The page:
Ludmilla Alexeyeva, herself a former Moscow dissident and now Western representative for the Moscow Helsinki Group, has given us the best treatment of Soviet dissent yet available in any language. While most treatments of the subject--indeed, of anything having to do with the Soviet Union--tend to concentrate almost exclusively on Moscow and Leningrad, she is able to give us a panoramic view of challenges to the Soviet system posed by nations other than the Russian, churches other than those officially sanctioned, and movements to defend rights that the state refuses to recognize.
As is to be expected in any effort undertaken on so massive a scope, there are the occasional errors (almost invariably on the background of a given topic, not on the substance of her major topics), but these are few and relatively minor. Alexeyeva's book is one of the most important works on the Soviet Union to have appeared in years.
Because the foreign press and diplomatic corps are concentrated in Moscow, we hear very little about opposition to the Soviet system in places like Ukraine and the Baltic republics. Yet, among political prisoners in the Soviet Gulag, Ukrainians and Balts together outnumber the Russians and all other non-Russian Soviet nationalities combined. Indeed, in the not far distant past, Ukrainians alone accounted for an absolute majority of Soviet political prisoners.
The western regions of Ukraine and the Baltic states (Lithuania, Latvia and Estonia) were annexed by Stalin only in the early stages of World War II as part of his reward for the pact he made with Hitler. When the latter reneged on the agreement and invaded, these territories were among the first occupied by the Germans. Those who sought national independence, which the Balts had only just lost, often took up arms against the foreigners, and when the Soviets returned, they did not lay down their weapons. The immediate postwar period witnessed protracted guerrilla warfare: The last Lithuanian insurgent was captured in 1956, the last Ukrainian in 1960.
Ukrainian dissent predates its Moscow counterpart by over half a decade, boasting a relatively unbroken record going back to the late '50s, while the dissident movement in Moscow began in 1965. Of 17 dissident groups arrested from 1958 through 1973 in Ukraine, 10 were in Western Ukraine (an area containing only 16% of Ukraine's population). Except for the traditional capital of Kiev, Ukrainian dissent seems to be concentrated in the western region, which escaped the worst blows of Stalin's day; namely, the man-made famine of 1933 which claimed 7 million lives and the massive purges that utterly destroyed the Ukrainian Autocephalous Orthodox Church, eliminated 80% of Ukraine's writers, and crushed even the nationalist wing of its Communist Party.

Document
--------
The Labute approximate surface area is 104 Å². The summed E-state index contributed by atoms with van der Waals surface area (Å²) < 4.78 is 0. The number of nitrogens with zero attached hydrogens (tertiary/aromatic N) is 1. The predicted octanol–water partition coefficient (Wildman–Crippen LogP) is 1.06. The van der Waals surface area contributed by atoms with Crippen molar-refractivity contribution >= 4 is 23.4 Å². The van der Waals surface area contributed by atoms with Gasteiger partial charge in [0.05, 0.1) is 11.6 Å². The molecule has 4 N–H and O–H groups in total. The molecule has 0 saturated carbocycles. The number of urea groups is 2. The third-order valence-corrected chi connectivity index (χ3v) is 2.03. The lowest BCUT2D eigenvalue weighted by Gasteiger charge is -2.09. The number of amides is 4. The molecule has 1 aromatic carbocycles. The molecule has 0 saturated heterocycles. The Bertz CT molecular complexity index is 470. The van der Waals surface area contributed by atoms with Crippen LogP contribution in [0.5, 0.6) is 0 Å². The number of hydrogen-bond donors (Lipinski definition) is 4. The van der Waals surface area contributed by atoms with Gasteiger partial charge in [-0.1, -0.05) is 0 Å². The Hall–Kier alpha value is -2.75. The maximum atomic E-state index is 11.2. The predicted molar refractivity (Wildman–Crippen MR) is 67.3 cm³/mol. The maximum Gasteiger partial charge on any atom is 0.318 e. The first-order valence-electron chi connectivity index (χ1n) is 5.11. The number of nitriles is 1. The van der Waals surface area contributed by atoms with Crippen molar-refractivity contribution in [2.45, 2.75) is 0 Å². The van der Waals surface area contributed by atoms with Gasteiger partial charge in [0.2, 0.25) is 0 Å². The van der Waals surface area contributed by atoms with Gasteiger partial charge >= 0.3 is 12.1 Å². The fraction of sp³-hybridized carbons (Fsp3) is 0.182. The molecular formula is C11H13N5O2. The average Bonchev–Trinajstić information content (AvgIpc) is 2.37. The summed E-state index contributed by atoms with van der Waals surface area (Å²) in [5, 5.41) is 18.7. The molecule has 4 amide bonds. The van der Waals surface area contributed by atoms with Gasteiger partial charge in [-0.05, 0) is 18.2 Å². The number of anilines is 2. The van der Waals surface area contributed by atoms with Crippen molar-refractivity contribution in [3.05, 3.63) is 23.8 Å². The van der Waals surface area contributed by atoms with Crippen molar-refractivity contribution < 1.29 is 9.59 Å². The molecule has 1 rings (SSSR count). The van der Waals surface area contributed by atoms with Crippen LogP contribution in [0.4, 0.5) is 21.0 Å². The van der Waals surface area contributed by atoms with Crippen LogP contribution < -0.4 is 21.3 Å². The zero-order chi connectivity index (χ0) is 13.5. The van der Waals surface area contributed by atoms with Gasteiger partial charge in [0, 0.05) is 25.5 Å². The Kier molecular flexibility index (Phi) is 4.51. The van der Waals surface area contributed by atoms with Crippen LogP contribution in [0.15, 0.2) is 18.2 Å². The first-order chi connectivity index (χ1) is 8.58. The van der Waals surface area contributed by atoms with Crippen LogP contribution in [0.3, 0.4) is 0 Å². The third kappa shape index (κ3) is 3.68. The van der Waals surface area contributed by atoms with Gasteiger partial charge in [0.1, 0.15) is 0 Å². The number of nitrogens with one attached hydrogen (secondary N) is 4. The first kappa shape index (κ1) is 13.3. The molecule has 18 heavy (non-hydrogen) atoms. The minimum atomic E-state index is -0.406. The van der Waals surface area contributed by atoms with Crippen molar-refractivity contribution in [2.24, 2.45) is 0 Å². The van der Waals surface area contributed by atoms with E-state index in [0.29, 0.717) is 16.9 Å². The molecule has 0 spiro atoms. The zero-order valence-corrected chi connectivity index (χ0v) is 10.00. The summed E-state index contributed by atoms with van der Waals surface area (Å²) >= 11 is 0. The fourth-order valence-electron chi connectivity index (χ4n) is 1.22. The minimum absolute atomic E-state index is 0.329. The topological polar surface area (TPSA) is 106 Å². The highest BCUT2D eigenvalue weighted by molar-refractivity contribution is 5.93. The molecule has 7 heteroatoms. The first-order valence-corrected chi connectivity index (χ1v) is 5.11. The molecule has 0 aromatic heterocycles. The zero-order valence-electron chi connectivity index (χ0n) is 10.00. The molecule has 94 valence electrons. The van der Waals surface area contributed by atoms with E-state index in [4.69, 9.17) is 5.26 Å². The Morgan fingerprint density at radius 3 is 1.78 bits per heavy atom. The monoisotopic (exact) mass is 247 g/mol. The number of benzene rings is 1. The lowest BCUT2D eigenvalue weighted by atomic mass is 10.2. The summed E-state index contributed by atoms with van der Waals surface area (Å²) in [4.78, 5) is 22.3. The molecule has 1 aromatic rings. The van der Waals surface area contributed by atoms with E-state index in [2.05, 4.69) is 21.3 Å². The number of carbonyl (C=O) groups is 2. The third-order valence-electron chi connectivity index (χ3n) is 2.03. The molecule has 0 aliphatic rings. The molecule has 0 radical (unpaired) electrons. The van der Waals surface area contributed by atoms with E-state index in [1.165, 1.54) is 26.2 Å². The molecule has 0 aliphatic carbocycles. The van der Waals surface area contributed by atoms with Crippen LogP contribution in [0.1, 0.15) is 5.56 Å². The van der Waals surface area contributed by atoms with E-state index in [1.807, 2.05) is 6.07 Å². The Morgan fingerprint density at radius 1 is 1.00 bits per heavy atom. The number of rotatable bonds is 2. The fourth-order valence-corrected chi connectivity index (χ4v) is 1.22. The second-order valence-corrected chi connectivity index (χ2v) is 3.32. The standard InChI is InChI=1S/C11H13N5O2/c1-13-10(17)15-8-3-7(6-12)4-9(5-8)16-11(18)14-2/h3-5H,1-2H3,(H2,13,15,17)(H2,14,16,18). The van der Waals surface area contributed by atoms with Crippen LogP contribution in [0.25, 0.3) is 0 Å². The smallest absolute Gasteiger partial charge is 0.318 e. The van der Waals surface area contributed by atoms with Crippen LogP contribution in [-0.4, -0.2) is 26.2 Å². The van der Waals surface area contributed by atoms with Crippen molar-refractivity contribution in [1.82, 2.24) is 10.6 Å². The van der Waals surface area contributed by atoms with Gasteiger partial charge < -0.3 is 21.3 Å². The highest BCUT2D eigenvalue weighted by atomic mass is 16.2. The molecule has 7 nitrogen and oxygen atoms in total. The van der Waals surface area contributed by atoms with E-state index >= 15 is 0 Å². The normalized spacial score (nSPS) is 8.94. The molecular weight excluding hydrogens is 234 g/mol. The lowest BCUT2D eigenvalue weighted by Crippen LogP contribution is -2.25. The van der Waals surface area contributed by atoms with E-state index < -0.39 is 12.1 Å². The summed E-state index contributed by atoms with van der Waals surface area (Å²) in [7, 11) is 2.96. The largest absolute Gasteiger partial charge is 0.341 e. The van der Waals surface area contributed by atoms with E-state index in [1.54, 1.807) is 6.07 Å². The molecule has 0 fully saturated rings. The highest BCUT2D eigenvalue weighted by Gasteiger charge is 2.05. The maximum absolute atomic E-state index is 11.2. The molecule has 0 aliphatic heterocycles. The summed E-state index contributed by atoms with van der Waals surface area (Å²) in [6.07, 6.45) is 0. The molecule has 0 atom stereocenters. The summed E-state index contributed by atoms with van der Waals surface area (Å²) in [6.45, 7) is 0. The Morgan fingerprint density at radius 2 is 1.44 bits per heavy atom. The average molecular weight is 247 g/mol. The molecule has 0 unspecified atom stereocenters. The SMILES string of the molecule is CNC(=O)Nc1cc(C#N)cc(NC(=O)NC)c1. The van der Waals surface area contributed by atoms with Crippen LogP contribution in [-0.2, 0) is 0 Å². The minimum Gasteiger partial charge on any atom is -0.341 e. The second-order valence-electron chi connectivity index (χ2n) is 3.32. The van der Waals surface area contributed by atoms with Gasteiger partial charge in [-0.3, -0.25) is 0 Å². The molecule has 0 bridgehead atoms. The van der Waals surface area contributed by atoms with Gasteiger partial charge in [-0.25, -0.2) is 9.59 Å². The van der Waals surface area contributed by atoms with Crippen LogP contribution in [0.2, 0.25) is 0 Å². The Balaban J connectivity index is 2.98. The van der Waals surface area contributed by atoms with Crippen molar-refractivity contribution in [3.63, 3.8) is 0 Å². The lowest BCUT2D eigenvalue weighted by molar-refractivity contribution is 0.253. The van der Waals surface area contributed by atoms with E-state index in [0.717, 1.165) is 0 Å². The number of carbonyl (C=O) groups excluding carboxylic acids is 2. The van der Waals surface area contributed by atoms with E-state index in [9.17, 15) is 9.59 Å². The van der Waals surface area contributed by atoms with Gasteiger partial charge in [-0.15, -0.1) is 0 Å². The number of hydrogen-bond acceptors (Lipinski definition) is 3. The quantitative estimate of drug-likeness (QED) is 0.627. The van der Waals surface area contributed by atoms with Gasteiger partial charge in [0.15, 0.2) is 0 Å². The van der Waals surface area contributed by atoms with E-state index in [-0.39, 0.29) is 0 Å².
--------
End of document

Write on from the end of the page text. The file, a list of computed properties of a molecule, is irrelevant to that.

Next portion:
In the traditionally Catholic West, by contrast, the Ukrainian Catholic Church survives with an underground hierarchy and priesthood, despite the fact that it has been illegal since 1946. One of the more recent developments in Ukrainian dissent was the arrest earlier this year of Yosyf Terelya, leader of the Initiative Group to Defend the Rights of Believers and the Church, which demands the legalization of the two national churches and whose work points toward a marriage of national and religious aspiration.
The potent mixture of religion and nationalism in Lithuania is an acknowledged fact. In 1980 one petition demanding the return of the Klaipeda Cathedral to the faithful was signed by nearly 150,000, a number all the more impressive when we realize that there are only 2.75 million Lithuanians in all.
Alexeyeva deserves special praise for her chapters on the attempts of the Crimean Tartars and Meskhi, groups exiled en masse by Stalin, to return to their homeland, as well as on the efforts of Soviet Germans and Jews to emigrate. Thanks to the efforts of the Jewish Diaspora, we have heard much about the refusniks' plight, but those who lack such diasporas also deserve our attention. So too do the Baptists, Pentecostals and Adventists, as well as the brave men who have tried to establish free trade unions for the most exploited working class of any industrialized country.
By placing the development of Russian dissent in the context of the often more numerous movements around it, Alexeyeva does not diminish the movement in which she was for many years a leading participant; rather, she enables us to gain a fuller appreciation of its role in cooperating with a panoply of forces much different from itself, in acting as a conduit for information among them and to the West, and in defending the rights of these forces to exist and express themselves.